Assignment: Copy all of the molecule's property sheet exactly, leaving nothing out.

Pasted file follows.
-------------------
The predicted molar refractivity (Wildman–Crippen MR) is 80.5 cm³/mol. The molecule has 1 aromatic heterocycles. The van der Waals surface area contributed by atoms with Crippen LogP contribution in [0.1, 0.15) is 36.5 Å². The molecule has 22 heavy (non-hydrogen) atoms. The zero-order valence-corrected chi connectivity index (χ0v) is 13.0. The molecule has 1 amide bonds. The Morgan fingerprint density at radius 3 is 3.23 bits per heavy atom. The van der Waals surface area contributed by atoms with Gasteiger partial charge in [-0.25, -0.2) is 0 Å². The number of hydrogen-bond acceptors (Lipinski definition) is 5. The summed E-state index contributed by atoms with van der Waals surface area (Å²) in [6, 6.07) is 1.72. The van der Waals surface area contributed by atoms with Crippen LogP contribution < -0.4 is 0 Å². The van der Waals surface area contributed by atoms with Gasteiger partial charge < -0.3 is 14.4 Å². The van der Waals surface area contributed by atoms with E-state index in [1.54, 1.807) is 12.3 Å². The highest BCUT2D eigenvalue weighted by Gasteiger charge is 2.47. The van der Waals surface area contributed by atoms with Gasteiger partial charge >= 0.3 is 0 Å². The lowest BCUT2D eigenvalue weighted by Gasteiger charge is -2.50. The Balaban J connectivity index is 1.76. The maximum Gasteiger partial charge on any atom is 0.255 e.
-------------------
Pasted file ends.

The predicted molar refractivity (Wildman–Crippen MR) is 80.5 cm³/mol. The molecule has 1 aromatic heterocycles. The van der Waals surface area contributed by atoms with Crippen LogP contribution in [0.1, 0.15) is 36.5 Å². The molecule has 22 heavy (non-hydrogen) atoms. The zero-order valence-corrected chi connectivity index (χ0v) is 13.0. The molecule has 1 amide bonds. The Morgan fingerprint density at radius 3 is 3.23 bits per heavy atom. The van der Waals surface area contributed by atoms with Gasteiger partial charge in [-0.25, -0.2) is 0 Å². The number of hydrogen-bond acceptors (Lipinski definition) is 5. The summed E-state index contributed by atoms with van der Waals surface area (Å²) in [6, 6.07) is 1.72. The van der Waals surface area contributed by atoms with Crippen LogP contribution < -0.4 is 0 Å². The van der Waals surface area contributed by atoms with Gasteiger partial charge < -0.3 is 14.4 Å². The van der Waals surface area contributed by atoms with E-state index in [1.54, 1.807) is 12.3 Å². The highest BCUT2D eigenvalue weighted by Gasteiger charge is 2.47. The van der Waals surface area contributed by atoms with Gasteiger partial charge >= 0.3 is 0 Å². The lowest BCUT2D eigenvalue weighted by Gasteiger charge is -2.50. The Balaban J connectivity index is 1.76. The maximum Gasteiger partial charge on any atom is 0.255 e.